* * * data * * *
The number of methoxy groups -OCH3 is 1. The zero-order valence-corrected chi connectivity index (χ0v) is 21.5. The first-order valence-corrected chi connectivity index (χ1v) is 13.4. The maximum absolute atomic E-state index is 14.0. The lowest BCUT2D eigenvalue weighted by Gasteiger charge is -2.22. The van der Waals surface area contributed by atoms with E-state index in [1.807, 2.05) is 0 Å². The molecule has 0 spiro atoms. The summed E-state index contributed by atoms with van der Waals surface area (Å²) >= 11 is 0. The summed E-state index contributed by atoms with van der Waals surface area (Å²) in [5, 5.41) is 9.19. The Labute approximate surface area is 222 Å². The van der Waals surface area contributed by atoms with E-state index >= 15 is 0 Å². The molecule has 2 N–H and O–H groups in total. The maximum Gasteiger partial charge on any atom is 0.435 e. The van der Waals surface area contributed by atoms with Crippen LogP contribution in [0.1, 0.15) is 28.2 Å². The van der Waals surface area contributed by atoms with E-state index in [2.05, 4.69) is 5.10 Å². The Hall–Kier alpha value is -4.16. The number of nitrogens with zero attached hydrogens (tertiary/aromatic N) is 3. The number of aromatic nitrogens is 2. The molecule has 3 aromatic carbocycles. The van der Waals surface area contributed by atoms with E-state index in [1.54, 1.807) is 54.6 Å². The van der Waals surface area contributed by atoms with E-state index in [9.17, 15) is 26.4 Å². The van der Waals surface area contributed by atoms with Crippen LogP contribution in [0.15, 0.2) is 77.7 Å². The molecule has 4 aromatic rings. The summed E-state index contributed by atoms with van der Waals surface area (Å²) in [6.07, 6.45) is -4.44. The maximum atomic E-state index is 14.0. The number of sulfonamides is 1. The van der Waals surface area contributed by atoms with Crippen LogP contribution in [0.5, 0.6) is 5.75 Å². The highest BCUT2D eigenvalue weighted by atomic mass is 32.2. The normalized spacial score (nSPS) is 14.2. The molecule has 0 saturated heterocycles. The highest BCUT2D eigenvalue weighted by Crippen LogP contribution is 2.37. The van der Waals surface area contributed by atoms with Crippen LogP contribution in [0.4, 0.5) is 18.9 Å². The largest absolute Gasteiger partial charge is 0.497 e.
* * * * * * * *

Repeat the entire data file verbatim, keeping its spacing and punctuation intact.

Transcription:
The number of methoxy groups -OCH3 is 1. The zero-order valence-corrected chi connectivity index (χ0v) is 21.5. The first-order valence-corrected chi connectivity index (χ1v) is 13.4. The maximum absolute atomic E-state index is 14.0. The lowest BCUT2D eigenvalue weighted by Gasteiger charge is -2.22. The van der Waals surface area contributed by atoms with E-state index in [1.807, 2.05) is 0 Å². The molecule has 0 spiro atoms. The summed E-state index contributed by atoms with van der Waals surface area (Å²) >= 11 is 0. The summed E-state index contributed by atoms with van der Waals surface area (Å²) in [5, 5.41) is 9.19. The Labute approximate surface area is 222 Å². The van der Waals surface area contributed by atoms with E-state index >= 15 is 0 Å². The molecule has 2 N–H and O–H groups in total. The maximum Gasteiger partial charge on any atom is 0.435 e. The van der Waals surface area contributed by atoms with Crippen LogP contribution in [0.1, 0.15) is 28.2 Å². The van der Waals surface area contributed by atoms with E-state index in [2.05, 4.69) is 5.10 Å². The Hall–Kier alpha value is -4.16. The number of nitrogens with zero attached hydrogens (tertiary/aromatic N) is 3. The number of aromatic nitrogens is 2. The molecule has 3 aromatic carbocycles. The van der Waals surface area contributed by atoms with E-state index in [1.54, 1.807) is 54.6 Å². The van der Waals surface area contributed by atoms with E-state index in [9.17, 15) is 26.4 Å². The van der Waals surface area contributed by atoms with Crippen LogP contribution in [0.15, 0.2) is 77.7 Å². The molecule has 4 aromatic rings. The summed E-state index contributed by atoms with van der Waals surface area (Å²) in [6.07, 6.45) is -4.44. The maximum atomic E-state index is 14.0. The number of sulfonamides is 1. The van der Waals surface area contributed by atoms with Crippen LogP contribution in [0.5, 0.6) is 5.75 Å². The highest BCUT2D eigenvalue weighted by atomic mass is 32.2. The normalized spacial score (nSPS) is 14.2. The molecule has 0 saturated heterocycles. The highest BCUT2D eigenvalue weighted by Crippen LogP contribution is 2.37. The van der Waals surface area contributed by atoms with Crippen LogP contribution in [0.4, 0.5) is 18.9 Å². The largest absolute Gasteiger partial charge is 0.497 e.